RAD Studio

MAKE.EXE is a command-line utility that helps you manage project compilation and link cycles. MAKE is not inherently tied to compiling and linking, but is a more generic tool for executing commands based on file dependencies. MAKE helps you quickly build projects by compiling only the files you have modified since the last compilation. In addition, you can set up rules that specify how MAKE should deal with the special circumstances in your builds.

MAKE uses rules you write along with its default settings to determine how it should compile the files in your project. For example, you can specify when to build your projects with debug information and to compile your .OBJ files only if the date/time stamps of a source file is more recent than the .OBJ itself. If you need to force the compilation of a module, use TOUCH.EXE to modify the time stamp of one of the module’s dependents.  

In an ASCII makefile, you write explicit and implicit rules to tell MAKE how to treat the files in your project; MAKE determines if it should execute a command on a file or set of files using the rules you set up. Although your commands usually tell MAKE to compile or link a set of files, you can specify nearly any operating system command with MAKE.

MAKE [<options>...][<target>[<target>]] 

You must separate the MAKE command and the options and target arguments with spaces.  

When specifying targets, you can use wildcard characters (such as * and ?) to indicate multiple files.  

To display command line help, enter:

make —?


make —h


Command Line Element 
MAKE options that control how MAKE works. See “Make Command Options” in this topic.  
The name of the target listed in the makefile that you want to build  


Default MAKE Actions

When you issue a MAKE command, MAKE looks for the file BUILTINS.MAK, a file that you create to contain the default rules for MAKE (use the -r option to ignore the default rules). MAKE looks for this file first in the current directory, then in the directory where MAKE.EXE is stored. After loading BUILTINS.MAK, MAKE looks in the current directory for a file called MAKEFILE or MAKEFILE.MAK (use the -f option to specify a file other than MAKEFILE). If MAKE can’t find the makefile, it generates an error message.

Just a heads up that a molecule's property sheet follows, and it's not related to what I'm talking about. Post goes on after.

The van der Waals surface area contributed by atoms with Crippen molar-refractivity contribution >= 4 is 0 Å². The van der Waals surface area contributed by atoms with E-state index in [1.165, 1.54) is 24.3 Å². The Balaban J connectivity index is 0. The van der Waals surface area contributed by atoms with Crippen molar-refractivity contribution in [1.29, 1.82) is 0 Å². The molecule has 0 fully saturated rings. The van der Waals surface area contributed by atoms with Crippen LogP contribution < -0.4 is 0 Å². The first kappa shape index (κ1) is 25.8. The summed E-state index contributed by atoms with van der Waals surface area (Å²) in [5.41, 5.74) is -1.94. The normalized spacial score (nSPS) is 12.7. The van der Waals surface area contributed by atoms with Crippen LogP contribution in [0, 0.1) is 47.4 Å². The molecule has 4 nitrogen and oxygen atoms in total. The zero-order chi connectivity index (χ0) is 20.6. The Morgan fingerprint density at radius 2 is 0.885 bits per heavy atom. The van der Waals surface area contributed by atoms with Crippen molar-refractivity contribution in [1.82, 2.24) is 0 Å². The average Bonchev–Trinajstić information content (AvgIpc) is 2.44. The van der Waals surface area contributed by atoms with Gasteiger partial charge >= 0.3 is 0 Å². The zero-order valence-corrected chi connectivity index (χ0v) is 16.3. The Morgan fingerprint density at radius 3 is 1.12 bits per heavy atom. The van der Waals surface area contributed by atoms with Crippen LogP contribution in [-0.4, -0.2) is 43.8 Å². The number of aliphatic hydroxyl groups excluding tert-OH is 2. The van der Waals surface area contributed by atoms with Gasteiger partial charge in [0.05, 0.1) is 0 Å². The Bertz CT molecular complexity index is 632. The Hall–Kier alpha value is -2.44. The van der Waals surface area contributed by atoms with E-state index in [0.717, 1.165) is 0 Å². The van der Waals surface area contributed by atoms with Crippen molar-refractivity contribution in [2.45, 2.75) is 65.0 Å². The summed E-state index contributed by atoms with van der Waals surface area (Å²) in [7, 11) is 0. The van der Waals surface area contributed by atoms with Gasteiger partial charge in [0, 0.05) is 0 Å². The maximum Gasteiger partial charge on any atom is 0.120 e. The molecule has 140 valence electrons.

After loading the makefile, MAKE tries to build only the first explicit target listed in the makefile by checking the time and date of the dependent files of the first target. If the dependent files are more recent than the target file, MAKE executes the commands to update the target.  

If one of the first target’s dependent files is used as a target elsewhere in the makefile, MAKE checks that target’s dependencies and builds it before building the first target. This chain reaction is called a linked dependency.  

If something during the build process fails, MAKE deletes the target file it was building. Use the precious directive if you want MAKE to keep the target when a build fails.  

You can stop MAKE after issuing the MAKE command by pressing Ctrl+Break or Ctrl+C

About makefiles

A makefile is an ASCII file that contains the set of instructions that MAKE uses to build a certain project. Although MAKE assumes your makefile is called MAKEFILE or MAKEFILE.MAK, you can specify a different makefile name with the -f option.  

MAKE either builds the target(s) you specify with the make command or it builds the first target it finds in the makefile. To build more than a single target, use a symbolic target in your makefile.  

Makefiles can contain:

  • Comments (precede a comment with a number sign [#])
  • Explicit and implicit rules
  • Macros
  • Directives


Symbolic Targets

A symbolic target forces MAKE to build multiple targets in a makefile. When you specify a symbolic target, the dependency line lists all the targets you want to build (a symbolic target basically uses linked dependencies to build more than one target).